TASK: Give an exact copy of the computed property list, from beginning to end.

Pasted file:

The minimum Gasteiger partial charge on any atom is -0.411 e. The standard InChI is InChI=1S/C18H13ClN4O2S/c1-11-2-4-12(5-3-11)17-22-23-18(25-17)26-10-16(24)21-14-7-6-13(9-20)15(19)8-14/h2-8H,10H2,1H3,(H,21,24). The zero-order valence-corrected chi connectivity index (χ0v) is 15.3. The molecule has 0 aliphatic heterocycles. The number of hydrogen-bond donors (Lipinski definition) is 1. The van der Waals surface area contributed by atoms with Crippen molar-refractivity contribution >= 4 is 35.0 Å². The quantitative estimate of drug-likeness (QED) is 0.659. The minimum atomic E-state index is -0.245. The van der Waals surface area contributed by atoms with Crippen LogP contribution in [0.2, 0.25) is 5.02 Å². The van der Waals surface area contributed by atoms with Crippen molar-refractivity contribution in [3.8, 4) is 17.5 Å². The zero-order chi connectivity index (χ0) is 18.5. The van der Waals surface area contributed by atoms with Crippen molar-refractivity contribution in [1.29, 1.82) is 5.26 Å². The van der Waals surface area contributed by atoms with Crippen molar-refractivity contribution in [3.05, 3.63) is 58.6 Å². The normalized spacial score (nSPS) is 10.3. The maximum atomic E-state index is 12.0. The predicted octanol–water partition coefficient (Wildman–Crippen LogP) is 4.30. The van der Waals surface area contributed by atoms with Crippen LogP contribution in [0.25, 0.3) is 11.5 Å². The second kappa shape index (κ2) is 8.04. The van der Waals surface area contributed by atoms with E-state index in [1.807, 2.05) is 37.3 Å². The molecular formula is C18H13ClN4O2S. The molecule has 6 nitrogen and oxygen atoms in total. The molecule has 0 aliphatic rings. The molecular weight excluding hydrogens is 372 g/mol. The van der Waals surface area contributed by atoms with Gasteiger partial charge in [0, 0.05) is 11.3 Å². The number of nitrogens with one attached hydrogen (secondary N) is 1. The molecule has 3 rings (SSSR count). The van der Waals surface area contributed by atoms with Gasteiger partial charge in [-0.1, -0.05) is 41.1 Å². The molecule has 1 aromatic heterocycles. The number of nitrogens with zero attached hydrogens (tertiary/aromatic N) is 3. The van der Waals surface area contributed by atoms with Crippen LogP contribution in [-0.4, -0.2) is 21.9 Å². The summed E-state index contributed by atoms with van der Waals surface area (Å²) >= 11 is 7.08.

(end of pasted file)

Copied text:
The minimum Gasteiger partial charge on any atom is -0.411 e. The standard InChI is InChI=1S/C18H13ClN4O2S/c1-11-2-4-12(5-3-11)17-22-23-18(25-17)26-10-16(24)21-14-7-6-13(9-20)15(19)8-14/h2-8H,10H2,1H3,(H,21,24). The zero-order valence-corrected chi connectivity index (χ0v) is 15.3. The molecule has 0 aliphatic heterocycles. The number of hydrogen-bond donors (Lipinski definition) is 1. The van der Waals surface area contributed by atoms with Crippen molar-refractivity contribution >= 4 is 35.0 Å². The quantitative estimate of drug-likeness (QED) is 0.659. The minimum atomic E-state index is -0.245. The van der Waals surface area contributed by atoms with Crippen LogP contribution in [0.2, 0.25) is 5.02 Å². The van der Waals surface area contributed by atoms with Crippen molar-refractivity contribution in [3.8, 4) is 17.5 Å². The zero-order chi connectivity index (χ0) is 18.5. The van der Waals surface area contributed by atoms with Crippen molar-refractivity contribution in [1.29, 1.82) is 5.26 Å². The van der Waals surface area contributed by atoms with Crippen molar-refractivity contribution in [3.05, 3.63) is 58.6 Å². The normalized spacial score (nSPS) is 10.3. The maximum atomic E-state index is 12.0. The predicted octanol–water partition coefficient (Wildman–Crippen LogP) is 4.30. The van der Waals surface area contributed by atoms with Crippen LogP contribution in [0.25, 0.3) is 11.5 Å². The second kappa shape index (κ2) is 8.04. The van der Waals surface area contributed by atoms with E-state index in [1.807, 2.05) is 37.3 Å². The molecular formula is C18H13ClN4O2S. The molecule has 6 nitrogen and oxygen atoms in total. The molecule has 0 aliphatic rings. The molecular weight excluding hydrogens is 372 g/mol. The van der Waals surface area contributed by atoms with Gasteiger partial charge in [0, 0.05) is 11.3 Å². The number of nitrogens with one attached hydrogen (secondary N) is 1. The molecule has 3 rings (SSSR count). The van der Waals surface area contributed by atoms with Gasteiger partial charge in [-0.1, -0.05) is 41.1 Å². The molecule has 1 aromatic heterocycles. The number of nitrogens with zero attached hydrogens (tertiary/aromatic N) is 3. The van der Waals surface area contributed by atoms with Crippen LogP contribution in [-0.4, -0.2) is 21.9 Å². The summed E-state index contributed by atoms with van der Waals surface area (Å²) >= 11 is 7.08.